Live cell imaging and analysis
Live cell microscopy was completed in an enclosed microscope stage incubator at 37°C, 5% CO2 and 55% humidity using an inverted microscope (Olympus IX71). Images were captured with either a QImaging Retiga-SRV charge-coupled device (CCD) digital camera (QImaging Corporation) using IPLab software (Becton, Dickinson and Company), or with a a QImaging Rolera-MGi CCD digital camera (QImaging Corporation) using Slidebook software (version 184.108.40.206; Intelligent Imaging Innovations). Phase contrast, differential interference contrast (DIC), and/or fluorescence timelapse images were captured using either a 20×/0.45 NA Ph1 objective or a 60×/1.42 NA oil objective. The fraction of incorporated cells (HUVECs or MDA-MB-231) was calculated by dividing the number of cells that became incorporated at any time during the timelapse sequence by the total number of phase-white cells above the monolayer in the initial frame of the sequence. The time to complete incorporation was calculated using the difference between the time when the cell first began to spread into the monolayer and the time when the cell reached maximum spreading area within the monolayer.
Interference reflection microscopy
Interference reflection microscopy (IRM) was used to detect surface-to-surface interference between light rays reflected from the substrate/medium interface and those from the medium/cell interface, as described in our previous work –. In this technique, the intensity of the light is a measure of the proximity of the cell to the glass surface, such that areas of the membrane closest to the surface appear dark and those further away appear brighter. Therefore, IRM is an optimal method when evaluating cellular attachment, adhesion, and spreading behavior –. For spreading experiments, 1×105 MDA-MB-231 cells were plated onto 22×22 mm fibronectin-coated glass coverslips in HUVEC media, resulting in observation of single cells. For these experiments, an inverted microscope (Olympus IX71) with a 60×/1.42 NA oil objective lens and a 100 W mercury lamp (Olympus; used at wavelength 561) was used in combination with a CCD camera (Retiga SRV camera, QImaging) for image capture. Experiments were performed in an enclosed microscope chamber which maintained culture conditions at 37°C, 50% humidity, and 5% CO2. During cell spreading, one frame was recorded every 5 seconds over a period of 1 µhour for N = 5 independent experiments. For statistical evaluations of spreading areas, images were analyzed using ImageJ (National Institutes of Health) software. The cell-boundaries were traced by hand and area was calculated using ImageJ routines. Areas of MDA-MB-231 cells spreading into a HUVEC monolayer were also traced by hand and compared with single cells spreading onto the endothelium-free coverslip.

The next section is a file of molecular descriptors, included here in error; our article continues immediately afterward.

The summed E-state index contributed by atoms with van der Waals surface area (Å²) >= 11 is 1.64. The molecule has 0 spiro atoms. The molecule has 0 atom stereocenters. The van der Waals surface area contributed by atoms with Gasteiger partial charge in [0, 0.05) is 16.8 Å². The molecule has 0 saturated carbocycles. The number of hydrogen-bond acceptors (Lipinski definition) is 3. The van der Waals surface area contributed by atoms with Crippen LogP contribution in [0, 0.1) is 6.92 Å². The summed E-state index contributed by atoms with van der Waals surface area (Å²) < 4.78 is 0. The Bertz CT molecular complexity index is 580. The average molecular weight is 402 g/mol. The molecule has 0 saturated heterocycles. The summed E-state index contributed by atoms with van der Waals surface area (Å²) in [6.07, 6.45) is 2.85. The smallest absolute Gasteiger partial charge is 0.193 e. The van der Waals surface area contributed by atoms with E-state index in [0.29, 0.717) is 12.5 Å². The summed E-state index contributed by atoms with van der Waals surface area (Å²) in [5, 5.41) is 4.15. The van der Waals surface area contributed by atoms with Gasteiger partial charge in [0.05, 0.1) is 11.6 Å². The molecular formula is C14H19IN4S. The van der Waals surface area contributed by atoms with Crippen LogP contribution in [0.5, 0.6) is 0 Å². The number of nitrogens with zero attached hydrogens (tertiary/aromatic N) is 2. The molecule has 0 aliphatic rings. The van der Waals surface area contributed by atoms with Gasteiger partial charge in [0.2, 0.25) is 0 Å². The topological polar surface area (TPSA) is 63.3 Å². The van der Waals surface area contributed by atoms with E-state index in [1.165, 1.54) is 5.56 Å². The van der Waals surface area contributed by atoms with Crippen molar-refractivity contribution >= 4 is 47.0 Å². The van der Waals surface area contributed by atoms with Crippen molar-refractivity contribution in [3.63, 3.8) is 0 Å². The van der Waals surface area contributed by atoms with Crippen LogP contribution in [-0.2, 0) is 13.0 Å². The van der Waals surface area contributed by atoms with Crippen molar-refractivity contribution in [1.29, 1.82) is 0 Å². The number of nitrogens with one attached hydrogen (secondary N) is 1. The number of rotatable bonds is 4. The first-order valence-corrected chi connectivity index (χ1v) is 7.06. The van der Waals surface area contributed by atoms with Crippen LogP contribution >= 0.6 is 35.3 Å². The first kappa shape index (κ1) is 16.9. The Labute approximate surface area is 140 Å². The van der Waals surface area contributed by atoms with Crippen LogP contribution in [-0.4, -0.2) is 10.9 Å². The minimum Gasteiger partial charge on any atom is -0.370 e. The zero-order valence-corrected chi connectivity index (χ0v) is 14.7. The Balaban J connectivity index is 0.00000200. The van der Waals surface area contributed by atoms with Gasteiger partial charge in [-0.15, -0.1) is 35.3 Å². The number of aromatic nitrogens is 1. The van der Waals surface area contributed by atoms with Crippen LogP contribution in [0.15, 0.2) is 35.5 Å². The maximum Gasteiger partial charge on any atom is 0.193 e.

A total of 1×105 MDA-MB-231 cells were transfected with 10µL of CellLight Actin-GFP (Life Technologies) according to manufacturer's protocol and allowed to incubate for 24 hours. After 24 hours, infected MDA-MB-231 cells were introduced to a confluent HUVEC monolayer and allowed to incorporate for 15 hours. Following incorporation, cells were fixed in 4% paraformaldehyde and stained using Texas-Red Phalloidin (Invitrogen). Z-stack images were collected using a Zeiss LSM 710 confocal microscope with a 63× oil objective.
Statistical analysis was completed by using a Student t-test between pairs of data, or by using ANOVA for groups of data, where P<0.05 indicated statistical significance. After ANOVA, multiple comparisons were done using Turkey's honestly significant difference criterion. All measurements are reported here in the format mean ± standard error.
Incorporation into the endothelium is the first step in metastatic cancer cell transmigration